Using SonarLint for ISPW managed sources

Not directly linked to Jenkins pipelines but important to consider in the context of DevOps, is the use of SonarLint for sources that are managed by ISPW. The challenge is that SonarLint requires the sources to be stored in (or referenced via) an Eclipse project. For a mainframe development team that usually means the extra effort of copying the sources from the mainframe SCM into an Eclipse project. If you are using a mainframe SCM and maybe have an Eclipse based UI for this SCM then having to copy your sources to yet another location - "just" to be able to get SonarLint analyzing the sources - seems like a lot of work; especially since it is a manual process.

To alleviate this situation for customers using Compuware's SCM ISPW, Compuware introduced the concept of ISPW projects. Even though, these will open the way for other integrations of third party tools, typically used by distributed development teams, into a mainframe based development process, the primary focus of ISPW projects is enabling the use of SonarLint. From a mainframe developer's perspective the term "project" and the use of projects and the way ISPW projects are implemented might be confusing at first - especially when they are used to working with ISPW.


ISPW Applications and Assignments

Usually, developers using ISPW are working in the context of an "assignment" or "release", which is a collection of different components into one container to be treated as one unit of work. Assignments are linked logically to a user story or similar. Depending on the requirements of the user story, the components within an assignment can origin from several different ISPW applications. Consequently, assignments usually are very short lived, and as soon as the story is completed they get closed.

On the other hand, applications are long lived, and are serve as a high level way of grouping software components into a logical unit. This might be a whole business application or a sub component of a large business application. Within these ISPW applications ISPW keeps track of the versions of components belonging to the ISPW application.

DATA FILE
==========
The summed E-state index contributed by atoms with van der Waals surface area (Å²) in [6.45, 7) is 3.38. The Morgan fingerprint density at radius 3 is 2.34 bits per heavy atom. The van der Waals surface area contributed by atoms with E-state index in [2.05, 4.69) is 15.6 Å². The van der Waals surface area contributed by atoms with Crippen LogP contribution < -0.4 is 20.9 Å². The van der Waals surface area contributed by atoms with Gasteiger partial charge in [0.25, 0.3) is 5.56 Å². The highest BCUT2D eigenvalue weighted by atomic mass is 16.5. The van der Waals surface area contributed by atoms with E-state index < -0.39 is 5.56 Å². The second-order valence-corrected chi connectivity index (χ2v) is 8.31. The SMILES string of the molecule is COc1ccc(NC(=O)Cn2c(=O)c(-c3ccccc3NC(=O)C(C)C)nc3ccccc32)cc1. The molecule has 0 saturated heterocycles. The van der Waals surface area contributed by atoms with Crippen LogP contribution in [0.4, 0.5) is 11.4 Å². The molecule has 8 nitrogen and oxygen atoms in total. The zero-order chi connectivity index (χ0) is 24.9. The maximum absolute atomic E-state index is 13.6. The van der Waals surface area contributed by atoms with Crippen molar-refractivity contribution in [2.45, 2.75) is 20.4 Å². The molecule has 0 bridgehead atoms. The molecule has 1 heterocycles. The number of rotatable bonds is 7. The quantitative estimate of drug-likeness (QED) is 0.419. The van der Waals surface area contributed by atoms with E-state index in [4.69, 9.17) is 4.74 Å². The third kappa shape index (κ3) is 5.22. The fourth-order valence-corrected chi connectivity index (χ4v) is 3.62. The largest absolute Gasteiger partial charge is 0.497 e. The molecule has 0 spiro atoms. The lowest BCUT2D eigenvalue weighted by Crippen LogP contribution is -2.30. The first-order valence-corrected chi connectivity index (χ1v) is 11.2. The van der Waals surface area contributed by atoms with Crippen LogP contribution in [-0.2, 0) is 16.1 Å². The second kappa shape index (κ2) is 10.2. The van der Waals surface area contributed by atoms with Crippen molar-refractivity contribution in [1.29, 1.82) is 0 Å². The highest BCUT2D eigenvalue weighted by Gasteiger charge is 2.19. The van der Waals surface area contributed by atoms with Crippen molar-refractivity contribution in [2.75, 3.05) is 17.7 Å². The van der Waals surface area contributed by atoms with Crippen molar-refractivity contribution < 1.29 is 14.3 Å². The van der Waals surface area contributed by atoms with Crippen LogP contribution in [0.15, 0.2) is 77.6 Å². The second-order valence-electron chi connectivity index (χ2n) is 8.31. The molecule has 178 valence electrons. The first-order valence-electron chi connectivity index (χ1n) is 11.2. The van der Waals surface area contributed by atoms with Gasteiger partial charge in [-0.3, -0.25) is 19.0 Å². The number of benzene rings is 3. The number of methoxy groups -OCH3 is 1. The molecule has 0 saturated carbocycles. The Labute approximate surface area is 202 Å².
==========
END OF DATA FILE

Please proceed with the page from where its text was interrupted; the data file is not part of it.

Eclipse projects

Other than the name "project" suggests, Eclipse projects are also not meant to be short lived objects keeping sources of components of an application for the duration of a development project, e.g. a user story, rather they store components for a business application or a component of a business application for the whole life time of this application. When it comes to version controlling the sources, Eclipse itself does not provide any means per default. Rather third party tools like SVN or Git come into play.

During a development project like implementing a user story, Eclipse provides several tools and plugins that support with limiting the view onto the list of all projects to those elements that are important for one story. Some of these tools are Working Sets, Resource filters and Task lists.

ISPW projects

Consequently, Eclipse projects correspond more naturally to ISPW applications, than they would to other concepts within ISPW. For this reason, when implementing ISPW projects, Compuware decided to base ISPW projects on ISPW applications. More precisely, an ISPW project is defined by the ISPW stream (a higher level grouping of ISPW applications), ISPW application, and the Path.

The latter is based on the ISPW concept of a life cycle, which allows to define different, parallel ways a component can be promoted from development to production, thus allowing for parallel development on the same components. In the life cycle below there are 4 parallel paths, 3 standard paths, moving components through a complete QA process and one path for emergency fixes, which allows for some "shortcuts" to be taken.

ISPW Life Cylce

As a result the ISPW project's folder structure consists of

  • The root that refercences the ISPW applciation, stream and path
  • Sub folders corresponding to each component type
  • Files corresponding to each component

In addition, during creation of an ISPW project from an ISPW application you can specify which component types and components are being "tracked" by the ISPW project. This definition acts as a filter on the whole ISPW application.

ISPW application and ISPW project


An ISPW project only stores references to and meta data about components. The sources do not get downloaded to the workspace. Thus, no perfromance or disk space are wasted, and no sources are stored at two different places.


After defining an ISPW project initially, users can modify the path the project is referencing and the filtering of the components and types.


If the sole purpose of using ISPW projects is providing the integration point for using SonarLint, the only component types that are required for the ISPW project are those that can be analyzed by SonarLint. In general this would only be COBOL sources and copybooks. Any other component type, e.g. Assembler sources, JCL and suchlike, are not rquired for SOnarLint.

Setting up usage of Sonar Lint

Like any other Eclipse project, ISPW projects need to be bound to SonarQube, in order for SonarLint to know, which rules to apply to the code it analyzes.


Even though there might be several different projects defined in SonarQube, serving different purposes, usually they all share the same set of COBOL rules to apply. Therefore, it simplifies things, if the local ISPW projects in Eclipse are bound to the same "master" project within SonarQube.